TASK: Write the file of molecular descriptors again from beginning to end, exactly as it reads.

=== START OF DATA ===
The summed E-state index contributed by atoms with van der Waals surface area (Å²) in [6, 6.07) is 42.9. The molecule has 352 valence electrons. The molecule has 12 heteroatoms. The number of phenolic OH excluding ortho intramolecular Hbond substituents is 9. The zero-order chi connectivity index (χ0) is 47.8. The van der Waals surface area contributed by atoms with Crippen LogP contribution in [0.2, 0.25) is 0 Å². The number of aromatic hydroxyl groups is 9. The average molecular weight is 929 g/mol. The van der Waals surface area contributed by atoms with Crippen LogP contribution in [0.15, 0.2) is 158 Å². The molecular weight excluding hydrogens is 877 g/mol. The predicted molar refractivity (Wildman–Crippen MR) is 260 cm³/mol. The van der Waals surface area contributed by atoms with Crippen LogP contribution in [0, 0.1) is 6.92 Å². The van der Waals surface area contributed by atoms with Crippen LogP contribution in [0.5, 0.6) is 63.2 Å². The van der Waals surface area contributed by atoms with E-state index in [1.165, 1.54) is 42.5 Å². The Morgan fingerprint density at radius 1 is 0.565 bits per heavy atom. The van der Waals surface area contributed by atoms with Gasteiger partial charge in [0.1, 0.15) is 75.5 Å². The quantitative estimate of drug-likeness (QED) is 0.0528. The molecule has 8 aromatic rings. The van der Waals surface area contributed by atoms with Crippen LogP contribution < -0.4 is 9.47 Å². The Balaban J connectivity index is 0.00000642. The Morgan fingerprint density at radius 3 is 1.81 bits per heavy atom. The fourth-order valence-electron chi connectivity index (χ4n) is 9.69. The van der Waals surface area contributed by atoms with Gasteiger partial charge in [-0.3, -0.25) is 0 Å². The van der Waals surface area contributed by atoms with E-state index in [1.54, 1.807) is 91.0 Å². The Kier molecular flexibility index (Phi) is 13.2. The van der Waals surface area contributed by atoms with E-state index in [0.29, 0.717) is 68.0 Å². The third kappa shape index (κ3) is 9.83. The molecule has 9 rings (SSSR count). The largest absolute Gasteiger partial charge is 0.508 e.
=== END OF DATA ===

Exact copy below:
The summed E-state index contributed by atoms with van der Waals surface area (Å²) in [6, 6.07) is 42.9. The molecule has 352 valence electrons. The molecule has 12 heteroatoms. The number of phenolic OH excluding ortho intramolecular Hbond substituents is 9. The zero-order chi connectivity index (χ0) is 47.8. The van der Waals surface area contributed by atoms with Crippen LogP contribution in [0.2, 0.25) is 0 Å². The number of aromatic hydroxyl groups is 9. The average molecular weight is 929 g/mol. The van der Waals surface area contributed by atoms with Crippen LogP contribution in [0.15, 0.2) is 158 Å². The molecular weight excluding hydrogens is 877 g/mol. The predicted molar refractivity (Wildman–Crippen MR) is 260 cm³/mol. The van der Waals surface area contributed by atoms with Crippen LogP contribution in [0, 0.1) is 6.92 Å². The van der Waals surface area contributed by atoms with Crippen LogP contribution in [0.5, 0.6) is 63.2 Å². The van der Waals surface area contributed by atoms with E-state index in [1.165, 1.54) is 42.5 Å². The Morgan fingerprint density at radius 1 is 0.565 bits per heavy atom. The van der Waals surface area contributed by atoms with Gasteiger partial charge in [0.1, 0.15) is 75.5 Å². The quantitative estimate of drug-likeness (QED) is 0.0528. The molecule has 8 aromatic rings. The van der Waals surface area contributed by atoms with Crippen LogP contribution < -0.4 is 9.47 Å². The Balaban J connectivity index is 0.00000642. The Morgan fingerprint density at radius 3 is 1.81 bits per heavy atom. The fourth-order valence-electron chi connectivity index (χ4n) is 9.69. The van der Waals surface area contributed by atoms with Gasteiger partial charge in [-0.3, -0.25) is 0 Å². The van der Waals surface area contributed by atoms with E-state index in [1.54, 1.807) is 91.0 Å². The Kier molecular flexibility index (Phi) is 13.2. The van der Waals surface area contributed by atoms with E-state index in [0.29, 0.717) is 68.0 Å². The third kappa shape index (κ3) is 9.83. The molecule has 9 rings (SSSR count). The largest absolute Gasteiger partial charge is 0.508 e.